Louisiana’s fishing and offshore drilling industries took it on the chin after the BP Deepwater Horizon oil spill last year. Did the restaurant world’s perception of the state’s once-bountiful seafood take a hit, too? Can you benefit from the rebound if it did?
Greater New Orleans (GNO), Inc., a regional economic alliance that includes most of Southeast Louisiana, commissioned a trio of studies last year to assess the impact of the BP spill on the state. The first two, released earlier this year, addressed fisheries and the offshore drilling moratoriums.
The third, released last week, is ominously titled “Brand Damage.” Its purpose: “analyze the effect of the oil spill on Louisiana’s brand with specific focus on
business development and seafood demand.”
The study, conducted for GNO by Lake Research Partners, quizzed the product’s core constituency: owners of 18 “national restaurant,” presumably chains. GNO wanted to know what the people who purchase, menu and market the area’s seafood thought about it post-BP.
What did they find?
“At the start of this research, GNO, Inc. hypothesized that the oil spill had significantly damaged national perceptions of Louisiana and Greater New Orleans, and that this impact was cumulative on top of the public opinion damage done by Hurricane Katrina and the recovery,” the report begins.
“Generally, our research did not support this prediction. The oil spill generally had a small impact on voters’ opinions of Louisiana and Greater New Orleans, with the significant exception of seafood,” the authors point out. “The demand for, and opinion of, Louisiana and Gulf seafood has decreased dramatically as the result of the spill.”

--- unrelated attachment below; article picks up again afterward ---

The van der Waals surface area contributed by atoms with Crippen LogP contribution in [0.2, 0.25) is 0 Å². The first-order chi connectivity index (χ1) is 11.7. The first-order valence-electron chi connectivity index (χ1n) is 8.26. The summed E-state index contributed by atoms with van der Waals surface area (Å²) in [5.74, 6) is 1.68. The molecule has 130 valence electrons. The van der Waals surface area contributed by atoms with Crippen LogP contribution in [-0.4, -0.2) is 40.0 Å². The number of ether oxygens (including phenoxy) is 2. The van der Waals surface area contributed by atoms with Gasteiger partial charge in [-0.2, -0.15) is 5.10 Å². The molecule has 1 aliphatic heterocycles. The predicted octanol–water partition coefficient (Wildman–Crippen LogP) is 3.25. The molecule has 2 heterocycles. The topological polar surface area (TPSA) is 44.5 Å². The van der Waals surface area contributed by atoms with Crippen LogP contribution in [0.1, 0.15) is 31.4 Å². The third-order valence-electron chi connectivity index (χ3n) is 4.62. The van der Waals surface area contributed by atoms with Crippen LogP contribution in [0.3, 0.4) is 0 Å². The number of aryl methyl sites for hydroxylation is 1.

In the key part of the study, researchers asked restaurant owners how they thought their customers felt about Gulf seafood. The owners reported that roughly 19 percent of customers viewed Gulf seafood favorably in 2010, estimating that 75 percent did so in 2004. The owners also noted that fully half their customers had an unfavorable view of the area’s seafood in 2010, an attitude they reported no one as having in 2004.
“This change of opinion has the potential to significantly impact the type of seafood purchased by foodservice operations as price and customer feedback/demand were found to be the top factors which influence purchasing decisions,” the study concluded. “The combination of the low prices of imported seafood and the decreased customer demand could have a significant negative effect on the Gulf and Louisiana seafood industries.”
So should your restaurant stop buying and menuing seafood from this region just to be safe? Not so fast.
All of the above information came from restaurant owners, presumably able to discern from customer ordering behavior what will and won’t sell. As a counterbalance, GNO also surveyed 1,000 restaurant customers draw from a handful of major cities across the nation. More than half, 54 percent, had favorable or very favorable impressions of Gulf seafood. The number was four percent higher, 58 percent, when asked specifically about “Louisiana seafood.” On the negative side, 37 percent of this customer group held unfavorable or very unfavorable opinions about Gulf seafood, while 29 percent did so about Louisiana seafood.
So where does this leave your restaurant? Should you avoid these products, or proudly feature them on your menu? We can’t make that decision for you, but you should be aware that Louisiana has unleashed a powerful marketing campaign designed to get its seafood back in the game. Here’s how officials were describing it at the recent Boston International Seafood Show:
“The Louisiana Seafood Promotion and Marketing Board has embarked on a multi-year, multi-million-dollar rebranding initiative — aided, in part, through financial assistance from BP, the energy company — to rebuild trust in seafood products in the aftermath of the April 2010 oil spill in the Gulf. Extensive seafood testing by federal, state and independent laboratories has given seafood from the Gulf a clean bill of health, with no concerns.”
Smart restaurant operators might want to be in position to benefit from this effort as it unfolds.